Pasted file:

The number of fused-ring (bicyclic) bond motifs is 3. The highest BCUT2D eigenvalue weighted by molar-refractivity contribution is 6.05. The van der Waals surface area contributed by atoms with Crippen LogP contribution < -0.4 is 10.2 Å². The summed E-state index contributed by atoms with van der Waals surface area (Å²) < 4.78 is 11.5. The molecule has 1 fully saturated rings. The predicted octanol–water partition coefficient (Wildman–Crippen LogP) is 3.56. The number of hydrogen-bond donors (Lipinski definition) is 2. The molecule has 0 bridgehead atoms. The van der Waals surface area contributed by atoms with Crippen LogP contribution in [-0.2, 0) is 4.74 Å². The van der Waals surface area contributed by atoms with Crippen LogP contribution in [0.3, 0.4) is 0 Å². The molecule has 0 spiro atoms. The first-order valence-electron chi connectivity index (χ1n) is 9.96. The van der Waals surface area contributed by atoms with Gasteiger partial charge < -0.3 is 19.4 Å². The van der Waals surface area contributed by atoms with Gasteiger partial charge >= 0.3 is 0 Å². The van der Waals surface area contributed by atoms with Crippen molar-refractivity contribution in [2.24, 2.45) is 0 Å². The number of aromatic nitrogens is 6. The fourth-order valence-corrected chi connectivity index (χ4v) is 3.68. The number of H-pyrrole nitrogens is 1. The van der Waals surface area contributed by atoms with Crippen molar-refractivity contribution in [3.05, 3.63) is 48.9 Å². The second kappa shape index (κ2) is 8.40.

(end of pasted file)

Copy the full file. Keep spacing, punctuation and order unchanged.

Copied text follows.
The number of fused-ring (bicyclic) bond motifs is 3. The highest BCUT2D eigenvalue weighted by molar-refractivity contribution is 6.05. The van der Waals surface area contributed by atoms with Crippen LogP contribution < -0.4 is 10.2 Å². The summed E-state index contributed by atoms with van der Waals surface area (Å²) < 4.78 is 11.5. The molecule has 1 fully saturated rings. The predicted octanol–water partition coefficient (Wildman–Crippen LogP) is 3.56. The number of hydrogen-bond donors (Lipinski definition) is 2. The molecule has 0 bridgehead atoms. The van der Waals surface area contributed by atoms with Crippen LogP contribution in [-0.2, 0) is 4.74 Å². The van der Waals surface area contributed by atoms with Crippen LogP contribution in [0.3, 0.4) is 0 Å². The molecule has 0 spiro atoms. The first-order valence-electron chi connectivity index (χ1n) is 9.96. The van der Waals surface area contributed by atoms with Gasteiger partial charge < -0.3 is 19.4 Å². The van der Waals surface area contributed by atoms with Gasteiger partial charge >= 0.3 is 0 Å². The van der Waals surface area contributed by atoms with Crippen molar-refractivity contribution in [2.24, 2.45) is 0 Å². The number of aromatic nitrogens is 6. The fourth-order valence-corrected chi connectivity index (χ4v) is 3.68. The number of H-pyrrole nitrogens is 1. The van der Waals surface area contributed by atoms with Crippen molar-refractivity contribution in [3.05, 3.63) is 48.9 Å². The second kappa shape index (κ2) is 8.40.